In this section, we will explore the difference between two of the most significant glass
performance measures; U-Value and R-Value. Join as we dive deeper to understand the differences and why this is important for both commercial and residential properties.
At a quick glance - the U-value is the measure of how well a material resists heat flow. The lower the number, the better it is at resisting heat flow. The R-value measures how well materials resist conductive and convective losses of heat.
What is the U-Value?
The U-value measures the insulating qualities of the glass, or how much heat flow or heat loss happens through the glass as a result of the temperature differential between interior and exterior temperatures.
U-values indicate how efficiently an insulated glass unit (IGU) keeps hot or cooled air within. The lower the number, the more effective the insulation. U-values typically vary from 0.1 (very little heat loss) to 1.0 (very significant heat loss) (high heat loss). The number of BTUs that will travel through each square foot of space per degree of temperature variation from one side of the window to the other is the U-value of a window.
How to Calculate R-Value?
Divide 1 by the U-value figure to get the R-value. A U-value of 0.20, for example, equals an R-value of 20. (1 divided by 0.20). Divide 1 by the R-value to get the U-value—a 4.50 R-value yields a U-value of 0.22.
What is the key difference?
R-value is used to test the performance of most other components of the building envelope, such as walls, floors, and roofs, whereas U-value is used to measure the performance of performance assemblies such as IGUs.
Another way of looking at it is: the U-value of a window is the measure of heat transfer by conduction, while the R-value measures the efficiency of insulation.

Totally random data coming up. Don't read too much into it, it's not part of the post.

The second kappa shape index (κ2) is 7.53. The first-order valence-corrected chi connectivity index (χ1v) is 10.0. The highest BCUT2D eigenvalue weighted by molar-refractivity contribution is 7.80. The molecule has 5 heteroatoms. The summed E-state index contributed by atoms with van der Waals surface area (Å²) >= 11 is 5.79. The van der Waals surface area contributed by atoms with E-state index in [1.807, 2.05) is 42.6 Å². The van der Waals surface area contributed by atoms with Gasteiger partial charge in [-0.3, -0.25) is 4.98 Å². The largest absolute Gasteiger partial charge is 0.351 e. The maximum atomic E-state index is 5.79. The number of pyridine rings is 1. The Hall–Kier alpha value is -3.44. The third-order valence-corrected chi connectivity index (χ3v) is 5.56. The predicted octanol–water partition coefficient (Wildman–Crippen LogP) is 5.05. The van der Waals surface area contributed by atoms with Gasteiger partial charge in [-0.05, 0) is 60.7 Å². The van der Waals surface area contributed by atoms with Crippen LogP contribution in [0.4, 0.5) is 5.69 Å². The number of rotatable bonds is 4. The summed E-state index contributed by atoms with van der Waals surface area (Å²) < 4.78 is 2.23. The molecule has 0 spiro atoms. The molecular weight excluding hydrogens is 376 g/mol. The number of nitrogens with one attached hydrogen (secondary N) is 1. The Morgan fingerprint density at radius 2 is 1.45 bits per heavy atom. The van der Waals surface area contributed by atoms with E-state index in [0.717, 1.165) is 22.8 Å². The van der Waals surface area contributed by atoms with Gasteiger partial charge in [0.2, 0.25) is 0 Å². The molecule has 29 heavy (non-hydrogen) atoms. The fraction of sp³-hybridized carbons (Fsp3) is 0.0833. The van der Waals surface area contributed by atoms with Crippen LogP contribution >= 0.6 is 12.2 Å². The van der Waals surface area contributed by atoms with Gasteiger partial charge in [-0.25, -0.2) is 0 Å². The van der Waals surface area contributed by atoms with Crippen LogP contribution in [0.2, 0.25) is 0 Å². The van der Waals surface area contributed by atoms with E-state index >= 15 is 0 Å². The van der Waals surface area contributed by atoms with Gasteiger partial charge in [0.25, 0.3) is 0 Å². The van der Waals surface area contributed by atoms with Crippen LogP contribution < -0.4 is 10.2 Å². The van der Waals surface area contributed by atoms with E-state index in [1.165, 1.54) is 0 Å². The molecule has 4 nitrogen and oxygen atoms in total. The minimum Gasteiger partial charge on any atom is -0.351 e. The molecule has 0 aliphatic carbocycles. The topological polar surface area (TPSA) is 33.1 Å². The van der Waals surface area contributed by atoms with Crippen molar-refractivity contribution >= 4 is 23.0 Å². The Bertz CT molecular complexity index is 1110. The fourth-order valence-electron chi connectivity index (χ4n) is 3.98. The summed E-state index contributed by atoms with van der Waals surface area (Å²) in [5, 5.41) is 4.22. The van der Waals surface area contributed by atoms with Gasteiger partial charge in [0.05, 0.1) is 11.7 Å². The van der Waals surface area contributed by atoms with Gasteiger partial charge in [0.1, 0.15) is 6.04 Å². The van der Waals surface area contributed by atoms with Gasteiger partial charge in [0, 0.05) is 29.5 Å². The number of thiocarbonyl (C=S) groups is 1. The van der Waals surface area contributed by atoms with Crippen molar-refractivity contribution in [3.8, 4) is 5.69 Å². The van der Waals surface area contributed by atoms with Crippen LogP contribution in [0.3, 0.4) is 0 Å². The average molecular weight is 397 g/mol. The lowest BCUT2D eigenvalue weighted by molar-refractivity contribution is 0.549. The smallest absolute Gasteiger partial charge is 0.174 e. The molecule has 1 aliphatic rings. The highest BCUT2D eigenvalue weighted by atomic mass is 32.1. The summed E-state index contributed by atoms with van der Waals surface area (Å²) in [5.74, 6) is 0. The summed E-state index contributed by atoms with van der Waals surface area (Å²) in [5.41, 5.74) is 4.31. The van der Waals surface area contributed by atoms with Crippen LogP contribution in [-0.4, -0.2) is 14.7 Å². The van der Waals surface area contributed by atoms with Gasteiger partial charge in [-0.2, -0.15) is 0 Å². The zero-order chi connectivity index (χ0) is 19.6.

How to measure both energy performances?
U-value and R-value are two different ways of measuring the energy performance of a window or door.
The u-factor is the measure of how well the window or door blocks heat flow. It is measured in Btu/h*ft2*°F/BTU/h*ft2*°F, which is the rate that heat moves through a window or door.
The R-value is how well insulation prevents heat transfer. It is measured in BTU/h*ft2*°F, which is the rate at which insulation prevents heat from moving through an opening between an inside and outside surface of a building material like drywall or glass.
How to Improve U-Values:
Use IGUs that are double or triple-glazed.
In the cavity between the glass lites, use a noble gas such as argon.
Optimize the cavity size between glass lites—for both air and argon, a 12" spacing between lites is the most common.
Warm-edge spacers should be specified to establish an effective thermal barrier
Low-e coatings should be applied (coatings can be used on more than one surface)
Considering Low-E Glass